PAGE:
When King David later established his capital city as Jerusalem, he maintained a strategic relationship with the descendants of the influential Shiloh priesthood, who by this time lived in Anathoth near Jerusalem. But they were not David’s chief priests.
Some 330 years after David’s reign, Jeremiah could have pondered and regretted the false understanding of the Ark’s meaning by his own ancestors, which led to misuse of the Ark as a source of power.
In Jeremiah’s time the Ark of the Covenant and the stone tablets inside it formed no small part of the identity of the nation and religion of Judah. The Ark and its contents were the holiest objects in the Jewish temple at Jerusalem.
After ignorance and rashness in Bethshe’mesh led to 70 fatalities among the men who opened the Ark sent back by the Philistines, we find no mention that the Ark was ever uncovered over hundreds of years to view its contents. In Jerusalem the Ark was visited only once a year by the high priest in the inner sanctum of the temple, the Holiest of Holies.
How can we explain, then, that the Babylonian soldiers who leveled the temple could also smash the Ark and the stone tablets inside? Whoa! The Bible makes no mention of what happened to the Ark! Maybe it was spirited away and kept in a secret place until it was discovered simultaneously by Indiana Jones and archaeologists from Nazi Germany, to the great misfortune of the latter.
Sorry. Entertaining theatre for an action film does not make good theology. If you believe the Bible, Jeremiah’s statement, “It shall not come to mind, or be remembered, or missed; it shall not be made again,” leaves no room for a continuing role of the Ark of the Covenant.
My tentative conclusion is that God abandoned the Ark of the Covenant. By the time the Babylonians burst into the sanctum, the Holy Presence no longer floated above the box of acacia wood. God abandoned it, because of what it had come to signify.
Jeremiah understood that the Ten Words were meant to provide a standard for living a good life. The Judaeans knew this, but they also came to regard the Ten Words as a possession. The holy Ark and its contents signified to them favor bestowed to them by God above the neighboring nations, and they forgot accountability to God. The words that were meant to be lived instead remained hidden in the box, and the box itself became an object of worship, an idol, a focus of nationality rather than faith. It was this idolatrous aspect of the Ark of the Covenant that Jeremiah discounted.
Can wisdom can go wrong if it is possessed rather than lived? The story of the Ten Words and the Ark that held them suggests an answer. Yes, wisdom can go wrong when it is possessed, when it is misused as a means to claim power, distinction, status by those who deem themselves the possessors, guardians, and beneficiaries of that wisdom.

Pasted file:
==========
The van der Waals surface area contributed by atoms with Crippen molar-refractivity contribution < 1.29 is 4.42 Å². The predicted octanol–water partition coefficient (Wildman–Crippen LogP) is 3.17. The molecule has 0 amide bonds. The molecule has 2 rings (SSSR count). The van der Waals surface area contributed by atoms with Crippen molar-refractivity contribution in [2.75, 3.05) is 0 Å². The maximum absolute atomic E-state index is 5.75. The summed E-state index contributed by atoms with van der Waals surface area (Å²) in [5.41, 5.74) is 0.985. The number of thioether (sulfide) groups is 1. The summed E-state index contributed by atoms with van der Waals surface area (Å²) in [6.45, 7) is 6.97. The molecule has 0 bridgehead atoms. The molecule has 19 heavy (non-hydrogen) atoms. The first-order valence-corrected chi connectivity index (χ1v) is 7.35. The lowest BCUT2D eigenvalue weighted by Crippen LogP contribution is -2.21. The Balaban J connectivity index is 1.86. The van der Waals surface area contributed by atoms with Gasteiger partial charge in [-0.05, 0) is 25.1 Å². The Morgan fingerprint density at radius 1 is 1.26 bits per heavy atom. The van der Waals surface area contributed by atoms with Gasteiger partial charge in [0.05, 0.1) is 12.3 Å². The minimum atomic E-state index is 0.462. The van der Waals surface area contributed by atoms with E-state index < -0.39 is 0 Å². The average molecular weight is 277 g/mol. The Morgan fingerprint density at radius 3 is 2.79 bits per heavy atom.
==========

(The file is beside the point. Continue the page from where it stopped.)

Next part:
Does the story about “God’s Words” have any relevance to “God’s Word” itself – the Bible?
The Ark of the Covenant and its contents were objects that came to be worshipped as holy possessions. As significant as the stone tablets and the jar of manna and Aaron’s rod were, God had no intention of letting that kind of idolatry endure. Is the Bible today sometimes viewed as an object that merits worship as a holy possession?
Historically the Ten Words were expanded and supplemented by the Torah, which comprises the first 5 books of the Jewish Bible. The Torah was explained and supplemented by the national history of the Israelites and Jews, the wisdom books, and writings of the prophets. These completed the Jewish Bible and the Old Testament. Subsequently the Jews added the Talmud and other writings. Christians added the New Testament.
Jeremiah helps us again. The Ten Words along with the Torah described a covenant, or agreement, between God and the children of Israel. But that covenant was broken. While in exile with his people in Babylon, Jeremiah wrote about a new covenant:
“The days are coming,” declares the Lord, “when I will make a new covenant with the people of Israel and with the people of Judah. It will not be like the covenant I made with their ancestors when I took them by the hand to lead them out of Egypt, because they broke my covenant, though I was a husband to them,” declares the Lord. “This is the covenant I will make with the people of Israel after that time,” declares the Lord. “I will put my law in their minds and write it on their hearts. I will be their God, and they will be my people. No longer will they teach their neighbor, or say to one another, ‘Know the Lord,’ because they will all know me, from the least of them to the greatest,” declares the Lord. “For I will forgive their wickedness and will remember their sins no more.” [Jer 31:31-34, NIV]
Let’s not confuse the new covenant described here with the New Testament. The new covenant prophesied by Jeremiah introduces an idea of inner knowledge and not merely a new set of writings. Prophets led by the spirit would be familiar with inner knowledge, but Jeremiah’s new covenant extends it to all the people.
Jesus spoke about “the new covenant in my blood,” validating for Christians the importance of Jeremiah’s concept. The Christian idea of the new covenant extends beyond Jeremiah’s concept, but does not refute the meaning Jeremiah gave to it.
Jeremiah warned against overreliance on physical, tangible symbols of God’s wisdom. He emphasized wisdom “in their minds and…hearts.” I wonder if his warning applies to a person who says of the Bible, “It’s there in black and white. These words will get you to heaven.” I don’t know the answer. But if voicing assent to the written words marks the end of the story, how can the new covenant take on the role that Jeremiah and Jesus seem to give it?
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 Jer 3:16.